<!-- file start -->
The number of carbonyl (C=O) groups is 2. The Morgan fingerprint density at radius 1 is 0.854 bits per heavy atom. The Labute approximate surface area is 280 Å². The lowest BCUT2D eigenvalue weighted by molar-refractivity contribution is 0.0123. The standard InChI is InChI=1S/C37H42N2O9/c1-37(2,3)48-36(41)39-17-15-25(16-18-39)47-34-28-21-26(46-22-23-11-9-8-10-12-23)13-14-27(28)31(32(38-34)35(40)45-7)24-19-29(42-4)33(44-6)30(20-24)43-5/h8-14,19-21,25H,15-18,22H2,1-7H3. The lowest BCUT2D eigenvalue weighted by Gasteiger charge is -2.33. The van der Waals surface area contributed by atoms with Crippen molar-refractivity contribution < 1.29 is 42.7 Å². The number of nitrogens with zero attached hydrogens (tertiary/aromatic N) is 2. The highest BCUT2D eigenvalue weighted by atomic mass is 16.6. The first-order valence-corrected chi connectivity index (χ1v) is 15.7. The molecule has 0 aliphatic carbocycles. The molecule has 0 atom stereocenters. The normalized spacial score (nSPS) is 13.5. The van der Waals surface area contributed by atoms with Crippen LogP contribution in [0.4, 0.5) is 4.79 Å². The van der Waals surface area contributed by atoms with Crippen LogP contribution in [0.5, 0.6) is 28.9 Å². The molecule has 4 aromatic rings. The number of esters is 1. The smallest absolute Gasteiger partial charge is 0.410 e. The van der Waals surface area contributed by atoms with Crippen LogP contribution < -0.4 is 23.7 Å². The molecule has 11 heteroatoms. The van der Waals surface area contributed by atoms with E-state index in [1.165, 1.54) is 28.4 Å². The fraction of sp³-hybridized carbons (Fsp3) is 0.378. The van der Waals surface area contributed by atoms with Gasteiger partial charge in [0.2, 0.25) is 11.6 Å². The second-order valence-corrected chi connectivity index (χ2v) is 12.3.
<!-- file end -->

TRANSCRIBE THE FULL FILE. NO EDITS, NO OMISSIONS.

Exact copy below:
The number of carbonyl (C=O) groups is 2. The Morgan fingerprint density at radius 1 is 0.854 bits per heavy atom. The Labute approximate surface area is 280 Å². The lowest BCUT2D eigenvalue weighted by molar-refractivity contribution is 0.0123. The standard InChI is InChI=1S/C37H42N2O9/c1-37(2,3)48-36(41)39-17-15-25(16-18-39)47-34-28-21-26(46-22-23-11-9-8-10-12-23)13-14-27(28)31(32(38-34)35(40)45-7)24-19-29(42-4)33(44-6)30(20-24)43-5/h8-14,19-21,25H,15-18,22H2,1-7H3. The lowest BCUT2D eigenvalue weighted by Gasteiger charge is -2.33. The van der Waals surface area contributed by atoms with Crippen molar-refractivity contribution < 1.29 is 42.7 Å². The number of nitrogens with zero attached hydrogens (tertiary/aromatic N) is 2. The highest BCUT2D eigenvalue weighted by atomic mass is 16.6. The first-order valence-corrected chi connectivity index (χ1v) is 15.7. The molecule has 0 aliphatic carbocycles. The molecule has 0 atom stereocenters. The normalized spacial score (nSPS) is 13.5. The van der Waals surface area contributed by atoms with Crippen LogP contribution in [0.4, 0.5) is 4.79 Å². The van der Waals surface area contributed by atoms with Crippen LogP contribution in [0.5, 0.6) is 28.9 Å². The molecule has 4 aromatic rings. The number of esters is 1. The smallest absolute Gasteiger partial charge is 0.410 e. The van der Waals surface area contributed by atoms with Crippen LogP contribution < -0.4 is 23.7 Å². The molecule has 11 heteroatoms. The van der Waals surface area contributed by atoms with E-state index in [1.165, 1.54) is 28.4 Å². The fraction of sp³-hybridized carbons (Fsp3) is 0.378. The van der Waals surface area contributed by atoms with Gasteiger partial charge in [0.2, 0.25) is 11.6 Å². The second-order valence-corrected chi connectivity index (χ2v) is 12.3.